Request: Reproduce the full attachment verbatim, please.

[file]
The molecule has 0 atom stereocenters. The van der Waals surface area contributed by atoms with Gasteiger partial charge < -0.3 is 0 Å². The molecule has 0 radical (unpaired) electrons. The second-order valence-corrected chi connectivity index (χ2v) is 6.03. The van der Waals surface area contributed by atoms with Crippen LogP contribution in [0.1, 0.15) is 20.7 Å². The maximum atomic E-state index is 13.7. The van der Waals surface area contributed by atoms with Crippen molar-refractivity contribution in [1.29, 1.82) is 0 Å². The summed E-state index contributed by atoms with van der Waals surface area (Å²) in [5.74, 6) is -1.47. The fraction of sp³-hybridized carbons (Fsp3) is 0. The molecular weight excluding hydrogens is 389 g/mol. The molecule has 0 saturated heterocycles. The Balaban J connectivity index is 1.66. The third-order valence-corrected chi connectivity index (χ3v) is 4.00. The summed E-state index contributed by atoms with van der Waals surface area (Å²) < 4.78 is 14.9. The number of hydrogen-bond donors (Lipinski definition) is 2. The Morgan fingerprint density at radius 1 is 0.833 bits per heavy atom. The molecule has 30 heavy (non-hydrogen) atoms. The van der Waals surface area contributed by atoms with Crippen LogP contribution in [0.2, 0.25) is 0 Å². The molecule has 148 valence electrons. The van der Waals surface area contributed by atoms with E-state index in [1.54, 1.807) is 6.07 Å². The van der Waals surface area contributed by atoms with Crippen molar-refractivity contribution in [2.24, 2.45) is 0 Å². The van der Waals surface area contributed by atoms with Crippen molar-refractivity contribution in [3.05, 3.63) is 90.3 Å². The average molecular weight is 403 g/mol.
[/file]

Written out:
The molecule has 0 atom stereocenters. The van der Waals surface area contributed by atoms with Gasteiger partial charge < -0.3 is 0 Å². The molecule has 0 radical (unpaired) electrons. The second-order valence-corrected chi connectivity index (χ2v) is 6.03. The van der Waals surface area contributed by atoms with Crippen LogP contribution in [0.1, 0.15) is 20.7 Å². The maximum atomic E-state index is 13.7. The van der Waals surface area contributed by atoms with Crippen molar-refractivity contribution in [1.29, 1.82) is 0 Å². The summed E-state index contributed by atoms with van der Waals surface area (Å²) in [5.74, 6) is -1.47. The fraction of sp³-hybridized carbons (Fsp3) is 0. The molecular weight excluding hydrogens is 389 g/mol. The molecule has 0 saturated heterocycles. The Balaban J connectivity index is 1.66. The third-order valence-corrected chi connectivity index (χ3v) is 4.00. The summed E-state index contributed by atoms with van der Waals surface area (Å²) < 4.78 is 14.9. The number of hydrogen-bond donors (Lipinski definition) is 2. The Morgan fingerprint density at radius 1 is 0.833 bits per heavy atom. The molecule has 30 heavy (non-hydrogen) atoms. The van der Waals surface area contributed by atoms with Crippen LogP contribution in [0.2, 0.25) is 0 Å². The molecule has 148 valence electrons. The van der Waals surface area contributed by atoms with E-state index in [1.54, 1.807) is 6.07 Å². The van der Waals surface area contributed by atoms with Crippen molar-refractivity contribution in [2.24, 2.45) is 0 Å². The van der Waals surface area contributed by atoms with Crippen molar-refractivity contribution in [3.05, 3.63) is 90.3 Å². The average molecular weight is 403 g/mol.